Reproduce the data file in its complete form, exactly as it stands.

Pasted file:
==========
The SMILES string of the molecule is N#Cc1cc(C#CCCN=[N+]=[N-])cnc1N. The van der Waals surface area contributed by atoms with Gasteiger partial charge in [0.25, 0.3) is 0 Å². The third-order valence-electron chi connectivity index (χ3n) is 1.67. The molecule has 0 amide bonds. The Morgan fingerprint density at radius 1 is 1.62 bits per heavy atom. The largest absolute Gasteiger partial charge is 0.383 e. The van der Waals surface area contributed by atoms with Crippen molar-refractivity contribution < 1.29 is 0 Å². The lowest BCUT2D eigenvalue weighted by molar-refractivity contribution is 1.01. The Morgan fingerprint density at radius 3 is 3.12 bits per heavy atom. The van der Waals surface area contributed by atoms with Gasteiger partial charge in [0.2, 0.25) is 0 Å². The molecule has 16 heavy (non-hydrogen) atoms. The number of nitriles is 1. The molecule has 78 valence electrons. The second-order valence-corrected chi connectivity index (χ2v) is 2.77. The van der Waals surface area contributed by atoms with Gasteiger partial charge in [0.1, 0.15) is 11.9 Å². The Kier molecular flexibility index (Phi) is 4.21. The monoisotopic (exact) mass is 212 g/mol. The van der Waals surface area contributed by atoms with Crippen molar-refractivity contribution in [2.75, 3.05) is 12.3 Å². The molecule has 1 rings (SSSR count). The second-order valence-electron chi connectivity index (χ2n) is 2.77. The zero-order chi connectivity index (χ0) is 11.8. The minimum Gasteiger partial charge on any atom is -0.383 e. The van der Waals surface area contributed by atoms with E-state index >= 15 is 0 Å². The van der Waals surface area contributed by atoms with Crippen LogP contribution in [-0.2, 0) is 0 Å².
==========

The SMILES string of the molecule is N#Cc1cc(C#CCCN=[N+]=[N-])cnc1N. The van der Waals surface area contributed by atoms with Gasteiger partial charge in [0.25, 0.3) is 0 Å². The third-order valence-electron chi connectivity index (χ3n) is 1.67. The molecule has 0 amide bonds. The Morgan fingerprint density at radius 1 is 1.62 bits per heavy atom. The largest absolute Gasteiger partial charge is 0.383 e. The van der Waals surface area contributed by atoms with Crippen molar-refractivity contribution < 1.29 is 0 Å². The lowest BCUT2D eigenvalue weighted by molar-refractivity contribution is 1.01. The Morgan fingerprint density at radius 3 is 3.12 bits per heavy atom. The van der Waals surface area contributed by atoms with Gasteiger partial charge in [0.2, 0.25) is 0 Å². The molecule has 16 heavy (non-hydrogen) atoms. The number of nitriles is 1. The molecule has 78 valence electrons. The second-order valence-corrected chi connectivity index (χ2v) is 2.77. The van der Waals surface area contributed by atoms with Gasteiger partial charge in [0.1, 0.15) is 11.9 Å². The Kier molecular flexibility index (Phi) is 4.21. The monoisotopic (exact) mass is 212 g/mol. The van der Waals surface area contributed by atoms with Crippen molar-refractivity contribution in [2.75, 3.05) is 12.3 Å². The molecule has 1 rings (SSSR count). The second-order valence-electron chi connectivity index (χ2n) is 2.77. The zero-order chi connectivity index (χ0) is 11.8. The minimum Gasteiger partial charge on any atom is -0.383 e. The van der Waals surface area contributed by atoms with E-state index >= 15 is 0 Å². The van der Waals surface area contributed by atoms with Crippen LogP contribution in [-0.2, 0) is 0 Å².